For the last week I have been sitting down and creating a lot of marathon and half marathon training plans for runners and walkers of all levels. It really is an exciting time. Many athletes are getting ready for their first ever marathon and for some it is their first race ever. Others have been running for awhile and are looking to achieve a new PR. Getting to be the one who concocts the magic potion to help them get to the finish line of their race is pretty exciting stuff.
One type of run that many of the runners will be adding to their weekly running routine is the tempo workout. However, I have found that a lot of athletes are unfamiliar or just not exactly sure what a tempo run is.
The tempo run is often referred to as threshold training. It may be easier to think of it as a pace run or even a marathon pace run if you are training for that distance. To do these types of runs it often helps to use a pace chart to determine what your goal pace should be for a given distance. Your pace will vary by distance so you can’t plan on using the same pace you ran your half marathon in order to finish a full marathon. There are several great pace tools available online that can help you to determine just how fast or slow you should be running. If you are interested in finding one I would go to RunnersWorld.com. For some tempo workouts you may want to run at a faster pace than that of your goal distance. For example, some marathon training plans may call for a half marathon pace run for 30 minutes.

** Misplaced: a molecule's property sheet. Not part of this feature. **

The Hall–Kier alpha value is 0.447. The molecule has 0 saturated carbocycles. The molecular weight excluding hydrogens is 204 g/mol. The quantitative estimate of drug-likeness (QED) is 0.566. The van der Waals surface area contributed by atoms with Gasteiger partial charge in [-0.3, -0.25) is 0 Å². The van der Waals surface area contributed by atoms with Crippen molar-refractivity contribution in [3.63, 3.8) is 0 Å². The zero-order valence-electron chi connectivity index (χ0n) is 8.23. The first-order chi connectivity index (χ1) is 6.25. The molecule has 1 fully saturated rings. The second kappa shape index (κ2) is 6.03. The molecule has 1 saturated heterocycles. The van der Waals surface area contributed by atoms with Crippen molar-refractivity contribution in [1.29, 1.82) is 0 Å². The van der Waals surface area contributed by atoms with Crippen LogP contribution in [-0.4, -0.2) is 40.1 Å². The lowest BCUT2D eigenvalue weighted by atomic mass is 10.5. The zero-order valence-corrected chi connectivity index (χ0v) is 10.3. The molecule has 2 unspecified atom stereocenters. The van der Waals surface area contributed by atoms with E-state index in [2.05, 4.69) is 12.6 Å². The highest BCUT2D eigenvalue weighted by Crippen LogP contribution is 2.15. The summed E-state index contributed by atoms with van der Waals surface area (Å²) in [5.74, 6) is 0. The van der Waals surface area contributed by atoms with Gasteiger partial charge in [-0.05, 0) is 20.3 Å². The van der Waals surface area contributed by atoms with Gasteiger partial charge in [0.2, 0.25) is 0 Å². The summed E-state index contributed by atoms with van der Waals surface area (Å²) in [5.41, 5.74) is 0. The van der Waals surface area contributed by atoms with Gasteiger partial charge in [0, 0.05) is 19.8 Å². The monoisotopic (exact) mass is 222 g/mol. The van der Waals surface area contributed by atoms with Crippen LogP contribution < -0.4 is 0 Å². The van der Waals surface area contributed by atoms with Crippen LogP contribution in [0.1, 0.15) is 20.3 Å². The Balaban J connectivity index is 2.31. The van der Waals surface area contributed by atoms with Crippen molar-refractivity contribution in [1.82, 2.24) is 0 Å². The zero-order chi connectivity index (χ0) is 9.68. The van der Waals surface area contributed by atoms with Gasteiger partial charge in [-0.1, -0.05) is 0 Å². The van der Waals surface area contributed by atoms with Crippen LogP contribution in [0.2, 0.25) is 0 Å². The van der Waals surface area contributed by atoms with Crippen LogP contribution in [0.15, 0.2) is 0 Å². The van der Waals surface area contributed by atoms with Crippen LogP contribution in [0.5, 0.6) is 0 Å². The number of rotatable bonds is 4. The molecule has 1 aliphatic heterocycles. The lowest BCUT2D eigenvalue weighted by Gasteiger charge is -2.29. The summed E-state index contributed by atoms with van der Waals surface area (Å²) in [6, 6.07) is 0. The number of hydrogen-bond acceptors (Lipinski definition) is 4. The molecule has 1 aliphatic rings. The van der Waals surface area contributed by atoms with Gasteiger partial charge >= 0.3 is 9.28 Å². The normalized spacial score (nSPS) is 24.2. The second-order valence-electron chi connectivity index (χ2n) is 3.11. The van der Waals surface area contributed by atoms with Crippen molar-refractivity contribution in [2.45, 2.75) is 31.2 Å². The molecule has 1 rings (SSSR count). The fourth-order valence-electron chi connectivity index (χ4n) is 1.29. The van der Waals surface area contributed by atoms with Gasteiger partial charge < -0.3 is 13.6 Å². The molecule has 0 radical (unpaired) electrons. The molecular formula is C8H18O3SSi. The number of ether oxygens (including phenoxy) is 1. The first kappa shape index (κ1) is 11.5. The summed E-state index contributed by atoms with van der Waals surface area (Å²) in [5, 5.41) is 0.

Typically these runs are swift and held at a planned pace for approximately a half hour but sometimes can last up to an hour. Generally speaking you will be running at a pace you can carry on for up to an hour even if you aren’t actually planning to run that long. This is typically slower than your 10K race pace but faster than your what you would run a half marathon at. However that is not always the case and depends on both the race distance you are training for and the level of your training program. For novice athletes running the marathon distance this may simply be a 30 minute run at their planned marathon paces.
When you do a tempo run it is important to build in a warm up as well as a cool down into your plan. Your warm up can be either time or distance based. For example you can do a 15 minute or 1 mile warm up at your easy pace. The same plan would follow at the end of your tempo training session with a cool down of 15 minutes or 1-2 miles.
Tempo training runs are great for building up your cardiovascular system. It helps train your body to utilize oxygen more efficiently as well as get rid of the lactic acid and carbon dioxide faster. This will lead to an overall improvement in your endurance. It is also great for improving your running form.
This type of training is not easy. It is meant to teach yourself both mentally and physically to sustain a faster pace for certain periods of time. For many athletes this can be especially helpful if they are having fears or concerns about holding a certain pace for an upcoming race. Tempo runs can be used as a great dress rehearsal to practice running at low levels of discomfort and pushing through for an extended amount of time. You might find this to be reassuring that you are capable of holding your prescribed pace. Just make sure you don’t use this as a time trial for your race.
For novice runners you can start out doing 20-30 minute tempo runs as part of your training, while more advanced runners can work up to doing 60 minutes or more of tempo training in a session. These can be great for adding to your race training plan as you get closer to race day or even do them before you begin your training plan as part of your base building.
Just remember that it is best to do this type of training on a flatter surface as it is hard to maintain an even pace on hilly or mountainous areas.